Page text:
Volunteer group in town to modify mortgages

Families, friends, neighbors, co-workers. Hundreds of them lined up — many before dawn — hoping the sun would soon set on their mounting mortgage problems.

At the front of the line was Daniel Corduneanu, his wife Lavinia Corduneanu and their brother-in-law Stefan Lazarean. With them were a handful of friends from the Philadelphia Romanian Church in Lawrenceville — six troubled mortgages in all. What brought them, and eventually thousands of others, to the Georgia World Congress Center on Friday was the Neighborhood Assistance Corp. of America’s five-day “Save the Dream” tour. The event provides free same-day mortgage modifications for many who attend.

“This is a mobile mortgage servicing operation,” said Bruce Marks, chief executive of the Neighborhood Assistance Corp. “We’re basically doing what the banks should be doing.”

Marks’ nonprofit firm, based in Boston, has taken the “Save the Dream” tour to Washington, Cleveland, Ohio; Chicago; St. Louis, and is heading to Phoenix. The program is funded through a federal grant intended to help homeowners who live in the home they are trying to save.

Marks and more than 500 Neighborhood Assistance staff members and volunteers have set up more than 300 stations in Building A of the GWCC, where people can have individual counseling sessions.

The counselors ask detailed questions about the homeowner’s finances and ability to pay a mortgage. From that assessment, the counselor makes a recommendation to the bank. Neighborhood Assistance Corp. has legal agreements from the country’s largest mortgage holders that requires them, in most cases, to restructure the mortgage based on that recommendation. If the request is denied, the lender must identify the property’s investors and turn over contact information, Marks said.

Marks calls the approach “nonviolent bank terrorism,” saying the same-day event “really gets in the face of lenders and puts pressure on them to make a decision.”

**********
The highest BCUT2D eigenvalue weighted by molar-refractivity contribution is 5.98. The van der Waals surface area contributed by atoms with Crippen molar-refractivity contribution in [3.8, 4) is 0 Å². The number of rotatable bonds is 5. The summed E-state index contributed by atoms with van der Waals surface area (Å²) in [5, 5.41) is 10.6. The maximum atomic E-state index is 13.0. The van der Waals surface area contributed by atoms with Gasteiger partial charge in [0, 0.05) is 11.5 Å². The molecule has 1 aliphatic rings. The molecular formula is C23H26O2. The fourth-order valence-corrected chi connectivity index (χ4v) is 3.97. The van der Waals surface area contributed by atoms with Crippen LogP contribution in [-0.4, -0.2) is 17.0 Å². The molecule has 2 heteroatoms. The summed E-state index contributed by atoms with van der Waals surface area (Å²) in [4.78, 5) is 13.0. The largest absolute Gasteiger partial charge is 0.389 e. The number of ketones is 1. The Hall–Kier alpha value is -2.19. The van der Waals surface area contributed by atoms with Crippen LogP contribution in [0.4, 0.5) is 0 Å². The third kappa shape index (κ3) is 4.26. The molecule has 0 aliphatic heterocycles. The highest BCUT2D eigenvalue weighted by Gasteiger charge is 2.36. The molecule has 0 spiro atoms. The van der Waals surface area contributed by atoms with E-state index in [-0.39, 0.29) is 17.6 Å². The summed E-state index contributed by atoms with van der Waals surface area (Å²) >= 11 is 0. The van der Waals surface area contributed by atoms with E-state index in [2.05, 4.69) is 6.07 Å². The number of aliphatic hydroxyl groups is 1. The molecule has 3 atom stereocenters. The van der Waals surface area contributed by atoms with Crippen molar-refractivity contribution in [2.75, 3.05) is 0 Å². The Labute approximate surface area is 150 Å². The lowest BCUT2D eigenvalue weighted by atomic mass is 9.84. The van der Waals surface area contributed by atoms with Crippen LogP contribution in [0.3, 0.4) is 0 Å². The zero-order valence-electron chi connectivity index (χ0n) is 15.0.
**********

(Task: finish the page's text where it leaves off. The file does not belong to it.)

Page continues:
The program focuses on making mortgages affordable for the life of the loan, not just temporarily, he said.

Stefan Lazarean, a self-employed construction worker with seven kids and mounting bills, had an adjustable-rate mortgage he couldn’t afford before the rate adjusted. He didn’t get the answer he wanted Friday, but he is hopeful it will come.

“They said I will be notified by mail,” he said. “I mean, I had nothing before I came, so to get this far was certainly worth it.”

The Corduneanus also had an adjustable-rate mortgage. Daniel Corduneanu, a self-employed construction worker like his brother-in-law, is finding less than 25 percent of the work he used to, but still has 100 percent of the family’s bills. His wife stays home and takes care of their two children, ages 3 and 4, and his parents live with them.

The Corduneanus did get their mortgage adjusted. The adjustable rate is gone, replaced by a 30-year fixed mortgage, and their monthly payment, which was more than $1,000, falls to $575.

Living in Hoschton, the Corduneanus didn’t have to drive nearly as far as Marty Smith, who journeyed from St. Louis to ensure his mortgage was affordable.

Smith attended the last day of the St. Louis tour and by the time he got to a counselor, it was 10 minutes to midnight. The on-site bank representatives were long gone, but the counselor worked with him anyway. He completed the financial analysis and was told he could submit the file online and wait several weeks for a reply, or drive to Atlanta the following weekend and hope his lender was there.

“I guess it is obvious what I chose to do,” said Smith, who was grinning from ear to ear. “I had a nearly $2,000 mortgage with a 9.75 adjustable rate, that didn’t include tax and insurance, and now I’ve got a $1,200 note, which includes taxes and insurance. It was sure worth the drive to Atlanta!”